The Primal State (Review)

The Primal State, from Chaosium

The Primal State, from Chaosium

The Primal State
Chaosium, Inc., $22
By Jeff Moeller
Reviewed by Matthew Pook 

Since 2003, the Miskatonic University Library Association series of monographs has been Chaosium’s way of making other works available to players of both Call of Cthulhu and Basic Role Playing. Bar the printing, each monograph’s author is responsible for the writing, the editing, and the layout, so the quality of the series varies widely. This has led to some dreadful releases. Fortunately, The Primal State is not among those.

Set in second half of the Twenties, this monograph is inspired by H.P. Lovecraft’s own observations of the effects of mechanization and modernization upon the New England state of Vermont. In “Vermont — A First Impression,” Lovecraft described these effects as ugly, tawdry, and commonplace, bemoaning the loss of the region’s “pristine and ancestral beauty.” While modernization makes the primarily rural and forested Green Mountain State increasingly accessible, it also has an insidious effect that the investigators will discover over the course of five years.

The Primal State consists of three scenarios that will take the investigators into Vermont, the three being separated and bookended by parts of a fourth scenario, “The Sap Keeps Running.” This has the investigators stopping each time on the road to buy maple syrup and maple sugar candy from Miss Jeplin, an elderly shopkeeper and amateur expert on Vermont folklore. Each time they visit, Miss Jeplin is yet more unsettled, possibly from Sanity loss, but it could also be just old age and encroaching senility.

The first of the parts in between “The Sap Keeps Running” is “Invitation to the Dance.” In Bennington, several gravestones have been found to have swapped places in a churchyard. The police have it down to schoolboy pranks, but such an odd occurrence is sure to attract the investigators’ attention. With its “vivophiliac” (quite literally the opposite of a necrophiliac) and “witch riding” encounters, the scenario has a strong sexual element that needs mature handling. Problematically, there are no notes on running the scenario without these elements, but nevertheless, given the conservative mores of the period, such elements should shock the investigators.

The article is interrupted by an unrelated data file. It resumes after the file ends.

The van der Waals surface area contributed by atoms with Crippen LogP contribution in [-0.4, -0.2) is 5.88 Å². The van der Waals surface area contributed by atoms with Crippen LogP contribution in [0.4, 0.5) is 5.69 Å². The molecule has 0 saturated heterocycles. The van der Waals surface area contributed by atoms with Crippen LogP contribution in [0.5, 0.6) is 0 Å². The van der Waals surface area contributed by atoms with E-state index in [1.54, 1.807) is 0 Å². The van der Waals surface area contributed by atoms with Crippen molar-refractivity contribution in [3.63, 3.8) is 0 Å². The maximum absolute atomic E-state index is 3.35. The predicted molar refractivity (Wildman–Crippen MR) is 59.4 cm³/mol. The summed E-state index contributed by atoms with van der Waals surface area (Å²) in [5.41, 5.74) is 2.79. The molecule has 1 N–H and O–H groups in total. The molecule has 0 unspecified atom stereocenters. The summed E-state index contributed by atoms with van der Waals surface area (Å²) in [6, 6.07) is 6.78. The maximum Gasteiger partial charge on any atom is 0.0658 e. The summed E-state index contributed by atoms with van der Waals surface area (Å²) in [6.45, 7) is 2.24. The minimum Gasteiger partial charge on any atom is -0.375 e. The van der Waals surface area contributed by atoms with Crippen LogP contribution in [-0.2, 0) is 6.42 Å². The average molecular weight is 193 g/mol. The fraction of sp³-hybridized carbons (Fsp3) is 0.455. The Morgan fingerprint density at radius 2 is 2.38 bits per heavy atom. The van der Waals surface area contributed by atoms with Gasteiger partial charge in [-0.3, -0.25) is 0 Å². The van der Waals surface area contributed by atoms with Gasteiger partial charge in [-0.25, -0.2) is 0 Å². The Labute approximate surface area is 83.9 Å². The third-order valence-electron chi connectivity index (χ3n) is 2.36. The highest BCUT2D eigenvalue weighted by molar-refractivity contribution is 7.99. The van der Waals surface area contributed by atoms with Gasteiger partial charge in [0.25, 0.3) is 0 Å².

From Bennington, the campaign shifts to Burlington for “The Beast of Lake Champlain.” Are several deaths due to “Champ,” a serpent creature said to live in the lake? Or were the victims murdered by persons unknown? Other suggestions include a coven of cultists making regular sacrifices, a Colonial-era witch turned serpent, and a crazed serial killer. The Keeper is free to choose. Whatever the choice, the scenario should ideally end in a climax along the wooded shores of the lake as the investigators race to save the next victim.

The last scenario, “Home, Sweet Home,” is the weakest of the three. It ends with the investigators trapped by a curse at a dig site in the Vermont foothills, having gone in search of the site’s archaeological team. This scenario brings a radical change in terms of mood and tone to the campaign, threatening as it does to become a frustrating endurance test for the players as they try to lift the curse.

The Primal State comes to a close with the fourth and final part of “The Sap Keeps Running.” It ends in Miss Jeplin’s death, puzzling inconsistencies and a very nasty encounter in the woods, the groundwork having been laid in the previous parts.

Like any monograph, The Primal State needs a polish here and there, but it includes a wealth of period detail about Vermont, its history and folklore, plus suggested means of getting the investigators involved. Whilst its chronological length allows innumerable scenarios to be run between the ones here, getting the full effect of gaining and then losing Miss Jeplin’s friendship requires plenty of gaming time. Conversely, playing the campaign straight through would lose much of this impact.

Although not quite set there, The Primal State would be a worthy extension to a Lovecraft Country campaign, Arkham being not far away. Let down only by a difficult third scenario, The Primal State is strong in terms of period detail, structure, and theme, and deserves seven phobias as one of the best monographs released to date.

This review appeared in The Eye of Light and Darkness in The Unspeakable Oath 18.

Reviewed items are rated on a scale of one to ten phobias:

1-3: Not worth purchasing.
4-6: An average item with notable flaws; at 6 it’s worth buying.
7-10: Degrees of excellence.


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